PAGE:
The Jubilee administration’s biggest project, the Standard Gauge Railway (SGR), will not be completed on time. This became apparent after funding was slashed by Sh43.5 billion in the current budget.
Initial plans were to construct 270 kilometres of the project by June next year, but the new projections reduce the distance by a quarter.
As such, only 200 kilometres of the project will be laid in the current financial year, meaning the revised completion dates would be beyond January 2018 – flying in the face of prior assurances that the project would be completed ahead of schedule.
President Uhuru Kenyatta had projected to ride on the inaugural passenger train on July 1, 2017 but the revised funding means the project might actually be delayed.
Details contained in the supplementary budget published by the National Treasury and secretly tabled in Parliament last week reveal the massive reduction in funding for phase 1 of the railway line expected to link Mombasa and Nairobi.
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Transport Permanent Secretary Irungu Nyakera has already hinted at the delays in a session with MPs on Tuesday but did not link it with the reduced spending.
He let slip that commercial operation of the SGR will not happen until after January 2018, only telling the members of the National Assembly Transport Committee that the delay will be used to set pricing – before commercial operations begin.
“We will be setting tariffs in the six-month period,” Nyakera told the MPs on Tuesday, but steered clear of the more credible explanation of reduced funding.
State-owned China Exim Bank was to provide 90 per cent of the total financing estimated at about Sh400 billion, while the remaining 10 per cent would come from the Government.
China is paying for all the civil works, laying of the line and acquisition of the locomotives, while the Kenyan government would pay for the acquisition and compensation for the land.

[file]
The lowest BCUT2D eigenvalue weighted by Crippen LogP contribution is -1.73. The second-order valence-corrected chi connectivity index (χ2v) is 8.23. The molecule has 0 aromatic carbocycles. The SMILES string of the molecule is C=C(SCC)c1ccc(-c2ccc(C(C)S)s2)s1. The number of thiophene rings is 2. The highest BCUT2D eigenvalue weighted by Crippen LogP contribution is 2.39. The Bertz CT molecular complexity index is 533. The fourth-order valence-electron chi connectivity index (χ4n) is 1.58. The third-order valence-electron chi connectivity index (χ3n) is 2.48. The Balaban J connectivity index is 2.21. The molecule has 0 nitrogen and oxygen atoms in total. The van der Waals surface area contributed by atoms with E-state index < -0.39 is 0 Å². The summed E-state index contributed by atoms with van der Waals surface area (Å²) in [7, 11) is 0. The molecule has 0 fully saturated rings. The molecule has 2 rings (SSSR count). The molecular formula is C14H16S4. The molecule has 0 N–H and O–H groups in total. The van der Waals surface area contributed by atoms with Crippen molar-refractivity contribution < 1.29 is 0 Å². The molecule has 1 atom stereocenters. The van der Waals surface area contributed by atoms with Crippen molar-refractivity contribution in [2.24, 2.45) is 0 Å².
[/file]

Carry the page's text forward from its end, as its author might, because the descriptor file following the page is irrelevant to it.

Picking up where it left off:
Even though it is the Chinese who are settling the project bill directly without the funds entering the exchequer accounts, the Government accounting captures foreign-funded projects as if the money was actually received and paid out.
Reduction in the anticipated works means it is the funding from China that has not been forthcoming as anticipated, since there are hardly any issues outstanding on the acquisition of land.
Kenya Railways Corporation (KRC) has previously said it has procured the rolling stock - locomotives and wagons, which are already in production in China with deliveries expected early next year.
Whether the trains arrive on time or not now seems inconsequential following the budget cuts, which specifically target the construction and laying of the track. National Treasury Cabinet Secretary Henry Rotich attributed the reduction in spending plans by a total of Sh181 billion to the slow disbursement of funds from development partners.
He, however, did specify what the implications of the delayed disbursement of funds would be on the completion of projects, primarily the railway line and power generation plants.
SGR is the biggest casualty of the changes in the Government spending plans midway through the financial year which ends on June 30 next year.
The 472 kilometre-line is funded almost entirely by China – the World second largest economy after the United States, whose economy has been hit by external shocks. The slowdown has hit investments both at home and abroad.
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